Only 14% of employers said disease management was very effective in containing costs. Bear in mind that disease management address programs for the most costly and serious health conditions.
Health Affairs authors noted that data from high-risk populations, such as Medicare studies looking at emergency room usage and hospitalization for people with serious diseases, couldn’t be extrapolated to employee populations with lower incidences of chronic diseases. Still, it’s not uncommon to find claims for healthy lifestyle prevention programs inappropriately supported by data from disease interventions. And considering the dismal financial returns disease management programs have generally shown, it’s not surprising that the evidence for real cost savings by promoting “wellness” and preventive health among general employee populations is considerably less compelling.
As Health Affairs reported, many employers have been led to believe that by focusing on prevention, health risk appraisals and disease management, they can keep people healthy and prevent health conditions from reaching higher levels of acuity and hence, save the accompanying higher expenses. However, this appears to actually not be the case.
While the far-reaching goal for health promotion and prevention measures would seem to make fiscal sense, their failure is understandable because they’re largely founded on misconceptions about health and disease. Certainly there are classic examples of public health programs, such as mass immunizations, that have had significant benefit in preventing disease, and saving lives and long-term healthcare costs. But few diseases can be eradicated like polio or smallpox. The fact of the matter is that most chronic diseases that we die from today are the result of aging, genetics and the luck of the draw, with a notable influence of societal status. While the public has largely been sold on the idea that aging and chronic diseases are under our control and can be diverted through “healthy lifestyles” and control of certain “risk factors,” many such beliefs exceed the evidence.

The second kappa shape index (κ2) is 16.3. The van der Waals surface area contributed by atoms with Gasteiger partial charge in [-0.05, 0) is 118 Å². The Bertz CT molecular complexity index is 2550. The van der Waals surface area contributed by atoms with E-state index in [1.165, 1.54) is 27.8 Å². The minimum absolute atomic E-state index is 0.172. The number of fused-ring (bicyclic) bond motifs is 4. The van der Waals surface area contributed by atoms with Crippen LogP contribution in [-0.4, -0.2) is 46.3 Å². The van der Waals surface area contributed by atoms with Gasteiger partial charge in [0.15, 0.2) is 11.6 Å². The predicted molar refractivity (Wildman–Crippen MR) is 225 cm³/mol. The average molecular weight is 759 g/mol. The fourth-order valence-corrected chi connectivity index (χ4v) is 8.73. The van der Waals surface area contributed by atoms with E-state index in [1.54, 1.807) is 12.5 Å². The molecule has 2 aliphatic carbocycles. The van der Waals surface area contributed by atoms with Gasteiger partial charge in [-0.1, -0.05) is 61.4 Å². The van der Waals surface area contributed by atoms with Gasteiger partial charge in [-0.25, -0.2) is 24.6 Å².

An examination on the myth “An ounce of prevention buys a pound of cure” was conducted by the nonprofit organization, Canadian Health Services Research Foundation based in Ottawa, as part of their Mythbusters series on the research evidence behind healthcare debates.
They concluded that the cost-savings argument for most health promotion and disease prevention measures cannot be made “because the evidence is simply not there.” Taking physical activity as an example of an initiative used in claims that “spending less now means we will spend more in the future,” they noted that public health officials in the U.S. and Canada suggest that millions of dollars in direct medical costs could be saved every year if people were as active as their federal guidelines advise. They found, however, that studies often fail to account for implementation costs, the costs of treating injuries associated with exercise, the cost of treating people for other conditions as they live longer, and that they often simply promote activity among those already inclined to be active. As a result, “the health and cost benefits of these programs remain largely anecdotal.”
The benefits even remain illusive, they found, for prevention programs directed towards clinical conditions, such as hypertension that if controlled or treated would seem to prevent serious consequences like heart attacks. Unfortunately, they said, screening involves creating undue anxiety in people, multiple costly tests and addressing the problem of false positives. False positives alone can be significant, they reported. For example, between 80 and 93 percent of the suspicious or positive results from mammography screening are false positives, they reported, resulting in needless biopsies and surgeries, and risks of treating cancers that would not have become clinically evidence in a patient’s lifetime. The Canadian epidemiologists in the study they cited confirmed other calculations that the “mean annual cost per life saved [with mammography] is around $1-2 million” (in 1995 dollars). They added: